Battle for Azeroth is World of Warcraft’s 7th expansion. It’s been nearly a decade and a half since we all first walked through the gates of Ironforge or Orgrimmar, and the big question is: does WoW still have that magic? It’s an argument as old as the game itself at this point, but if the 3.4 million first day sales are any indication, the answer may be yes. This is our World of Warcraft: Battle for Azeroth review.
Something shocked me when I sat down to write this review - I’ve been playing around in World of Warcraft for nearly 14 years. Pretty close to that, actually, if you count the beta. I’ve been off-sub and on like most of us, but it’s still pretty impressive that I have days of /played time on many characters and that I still lovingly play a 14-year-old game.
And still, I feel like I come into this review as “Filthy Casual”. I don’t raid (anymore). I don’t strive to hit the hardest achievements, or grind out reps or collect all the pets in the world. I just play WoW when it suits me - an old friend that I can meet up with and have a laugh with without skipping a beat, even if we only hang out every few months.
But, with the exception of the Burning Crusade, I wasn’t really swept up in a WoW expansion until Warlords of Draenor. Despite the content drought that followed and the weird retconning storyline, Warlords had fantastic systems in place and great leveling content. Legion amped it up even more and is easily right up there with Burning Crusade as one of my most memorable expansions.
Battle for Azeroth, then, has big shoes to fill. Not only is it supposed to bring back the feeling of tension and animosity between the Horde and Alliance (which it has done to mixed results), it’s also got to take everything great about Legion and raise it up to an even higher standard while ditching what wasn’t so great.
I’m happy to say that minus some pacing missteps and some rather (so far) bothersome progression grinds, Battle for Azeroth has been a grand time. I’ve hit 120 on one character (Alliance), and I’m working slowly on a second (Horde) so that I might see all of the stories. If there’s one thing that feels really stepped up in BfA, it’s the cinematics, storytelling, and overall writing of the game’s characters and quests.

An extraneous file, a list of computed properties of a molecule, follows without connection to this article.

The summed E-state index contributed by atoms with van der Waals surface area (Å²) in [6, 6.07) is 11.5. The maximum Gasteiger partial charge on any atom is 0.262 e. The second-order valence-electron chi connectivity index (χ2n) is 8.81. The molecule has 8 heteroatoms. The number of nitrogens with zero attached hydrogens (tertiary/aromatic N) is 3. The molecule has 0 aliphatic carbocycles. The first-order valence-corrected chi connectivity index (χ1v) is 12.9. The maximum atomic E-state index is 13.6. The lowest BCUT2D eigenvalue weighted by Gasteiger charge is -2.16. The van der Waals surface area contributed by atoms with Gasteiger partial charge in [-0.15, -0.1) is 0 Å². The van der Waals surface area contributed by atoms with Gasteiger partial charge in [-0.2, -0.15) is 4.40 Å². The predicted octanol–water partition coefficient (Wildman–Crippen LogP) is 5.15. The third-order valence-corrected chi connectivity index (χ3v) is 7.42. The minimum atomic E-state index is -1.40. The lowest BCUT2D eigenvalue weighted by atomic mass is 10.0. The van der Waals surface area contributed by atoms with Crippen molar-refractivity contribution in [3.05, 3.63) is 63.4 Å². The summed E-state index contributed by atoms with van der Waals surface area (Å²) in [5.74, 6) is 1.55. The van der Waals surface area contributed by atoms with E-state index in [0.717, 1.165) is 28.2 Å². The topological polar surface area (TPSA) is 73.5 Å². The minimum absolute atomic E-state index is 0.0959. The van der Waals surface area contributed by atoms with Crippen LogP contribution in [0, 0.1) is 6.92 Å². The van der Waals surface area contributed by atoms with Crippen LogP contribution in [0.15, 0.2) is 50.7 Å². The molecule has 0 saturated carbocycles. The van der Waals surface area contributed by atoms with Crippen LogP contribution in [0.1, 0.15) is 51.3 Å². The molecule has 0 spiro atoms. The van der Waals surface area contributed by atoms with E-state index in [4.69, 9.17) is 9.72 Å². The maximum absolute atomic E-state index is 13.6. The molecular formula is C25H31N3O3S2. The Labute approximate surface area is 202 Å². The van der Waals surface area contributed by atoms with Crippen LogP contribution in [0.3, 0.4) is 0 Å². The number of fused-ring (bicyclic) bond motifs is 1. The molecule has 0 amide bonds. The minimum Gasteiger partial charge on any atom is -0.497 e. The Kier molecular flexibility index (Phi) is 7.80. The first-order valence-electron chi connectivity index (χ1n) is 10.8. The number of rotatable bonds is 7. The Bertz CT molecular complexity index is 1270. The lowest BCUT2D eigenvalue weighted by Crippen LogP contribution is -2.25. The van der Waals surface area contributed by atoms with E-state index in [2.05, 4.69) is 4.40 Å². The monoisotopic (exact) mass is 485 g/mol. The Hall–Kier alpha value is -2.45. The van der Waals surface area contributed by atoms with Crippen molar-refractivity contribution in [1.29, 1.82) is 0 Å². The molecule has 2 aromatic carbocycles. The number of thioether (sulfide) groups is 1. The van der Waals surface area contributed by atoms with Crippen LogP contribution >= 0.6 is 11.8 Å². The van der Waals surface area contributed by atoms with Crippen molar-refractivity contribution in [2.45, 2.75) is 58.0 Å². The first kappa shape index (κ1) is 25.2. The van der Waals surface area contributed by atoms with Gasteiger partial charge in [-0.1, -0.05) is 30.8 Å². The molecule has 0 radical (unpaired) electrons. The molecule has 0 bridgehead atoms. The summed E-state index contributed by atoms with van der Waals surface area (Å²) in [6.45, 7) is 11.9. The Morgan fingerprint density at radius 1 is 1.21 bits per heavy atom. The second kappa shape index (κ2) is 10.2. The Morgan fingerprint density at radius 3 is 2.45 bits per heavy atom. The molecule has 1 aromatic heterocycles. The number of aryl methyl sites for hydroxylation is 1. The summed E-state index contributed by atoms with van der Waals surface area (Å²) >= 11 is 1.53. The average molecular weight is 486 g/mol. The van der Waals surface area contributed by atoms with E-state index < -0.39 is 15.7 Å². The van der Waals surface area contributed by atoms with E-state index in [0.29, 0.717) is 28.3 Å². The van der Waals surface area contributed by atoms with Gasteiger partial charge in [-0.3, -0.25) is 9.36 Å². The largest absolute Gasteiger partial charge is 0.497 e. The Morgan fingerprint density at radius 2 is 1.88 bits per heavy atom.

The zones of Kul Tiras and Zandalar are themed in such a way that reminds me of the early days of WoW - when zones had complete stories that fit into a larger narrative of the world itself. For instance, as the Alliance, you need to unite the house of Kul Tiras to get them to aid you in your fight against the Horde. But each zone and each house has its own troubles and its own themes.
Stormsong Valley reminds one of the Valley of the Four Winds, one of Pandaria’s most beautiful places. Drustvar is very gothic and reminiscent of Duskwood with witches and the like plaguing the land. Tiragarde Sound meanwhile is every bit as Pirates of the Caribbean as it can be. They’re all three fabulously designed from an art and content standpoint. But don’t get me wrong - if you no longer want to do kill this and fetch that quests, this expansion isn’t for you. That’s the core of WoW questing and you either enjoy it or you loathe it - or endure it.
And yet, as lovely as the questing and leveling content in BfA is, as I’ve already talked a bit about before the progression feels missing. There are no new talents or skills from 110 to 120 (the new cap). You have the Heart of Azeroth, a special artifact that you level up, and it powers three pieces of armor - your helm, your shoulders, and your chest piece. Those also can level up, and as they do you can slot in special effects that change your skills or add stats. It’s a lot like the not-very-used-or-useful glyph system that was removed back in patch 126.96.36.199.